Ocean Floor, Mud, Clay, Sandy Bottoms
35 - 32 pounds
24" - 28"
The American Angler is a flat fish with a very large mouth with strong teeth and spines on its head. The pectoral fins are like wide fans behind the head, and the pelvic fins are like small hands below the head. They are rocky colored – a mix of dark olive green and brown. Its large mouth and teeth allow it to trap any prey, even larger than itself. The sharp spines on its head are flattened to make it look like a small organism and uses that part of its body to attract its prey.
The American Angler is what's known as an ambush predator. It will spend most of its time on the ocean floor partly covered in sediment waiting for its prey. It can swim slowly or walk with the help of its pectoral fins.
The Angler prefers squid and cuttlefish, however, they do sometimes feast on ray fish and occasional a carrion or two. There is also the occasional times after a storm that they will get pushed to the sea's surface and eat birds.
The American Anglerfish can grow up to 55 inches but their average size is around 39 inches. Their average weight is 26.5 lbs. however, a whopping 70.5-pound Angler has been recorded.
American Anglerfish have a preference for live bait and big ones too. Suggested fish include mackerel, herring, whiting, pollack, pouting, squid, and cuttlefish.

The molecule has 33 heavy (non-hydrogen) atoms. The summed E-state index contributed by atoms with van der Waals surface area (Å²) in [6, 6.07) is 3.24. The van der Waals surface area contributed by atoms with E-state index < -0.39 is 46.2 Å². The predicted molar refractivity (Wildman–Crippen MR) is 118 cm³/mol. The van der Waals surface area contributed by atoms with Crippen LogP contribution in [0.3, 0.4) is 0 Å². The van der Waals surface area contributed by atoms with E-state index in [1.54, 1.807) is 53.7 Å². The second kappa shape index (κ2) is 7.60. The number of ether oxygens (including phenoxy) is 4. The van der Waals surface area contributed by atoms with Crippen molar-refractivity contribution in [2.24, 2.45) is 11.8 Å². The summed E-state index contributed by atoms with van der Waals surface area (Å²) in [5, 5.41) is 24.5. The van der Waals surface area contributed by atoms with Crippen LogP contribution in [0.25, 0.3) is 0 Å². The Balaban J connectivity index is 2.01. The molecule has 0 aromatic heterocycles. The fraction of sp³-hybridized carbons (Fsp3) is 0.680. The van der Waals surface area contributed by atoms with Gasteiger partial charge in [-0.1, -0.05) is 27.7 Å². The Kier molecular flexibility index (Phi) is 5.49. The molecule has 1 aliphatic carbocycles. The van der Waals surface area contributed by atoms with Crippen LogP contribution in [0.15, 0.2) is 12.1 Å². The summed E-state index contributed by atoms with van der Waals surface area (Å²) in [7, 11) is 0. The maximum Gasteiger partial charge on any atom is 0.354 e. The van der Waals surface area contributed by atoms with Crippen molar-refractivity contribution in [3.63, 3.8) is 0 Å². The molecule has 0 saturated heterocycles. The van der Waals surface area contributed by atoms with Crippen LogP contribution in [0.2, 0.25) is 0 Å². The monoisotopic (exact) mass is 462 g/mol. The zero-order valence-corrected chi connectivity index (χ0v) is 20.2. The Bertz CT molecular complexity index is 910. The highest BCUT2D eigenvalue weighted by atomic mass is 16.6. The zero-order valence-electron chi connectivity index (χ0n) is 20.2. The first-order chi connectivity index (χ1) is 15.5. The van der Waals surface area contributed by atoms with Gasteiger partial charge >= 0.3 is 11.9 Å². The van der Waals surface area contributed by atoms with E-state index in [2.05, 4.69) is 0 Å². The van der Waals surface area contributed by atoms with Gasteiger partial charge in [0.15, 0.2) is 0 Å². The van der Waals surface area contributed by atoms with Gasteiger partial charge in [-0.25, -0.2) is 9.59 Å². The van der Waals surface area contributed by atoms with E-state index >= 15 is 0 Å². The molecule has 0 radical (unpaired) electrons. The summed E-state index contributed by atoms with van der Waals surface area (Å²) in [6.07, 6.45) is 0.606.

When fishing for the angler, you need to get your bait to the ocean floor. Make sure your line doesn’t get snagged on the rocks on its way down. Let your bait sink to the floor of the ocean and lightly drag your bait across the seabed. Usually, the American Anglerfish will see that as an opportunity. From there, it’ll seize the fish and do its best to wrangle it from you.
When bringing this fish onboard, you need to be careful. The American Anglerfish has large jaws that can tear at your hands. Once onboard hang it up immediately with its mouth facing upward carefully not to come too close.
American Anglerfish can be found usually be found in waters that are at least 1,200 ft deep. They prefer areas that have soft and sandy bottoms where they can easily dig and hide while waiting for their next meal.
Other Images of American Angler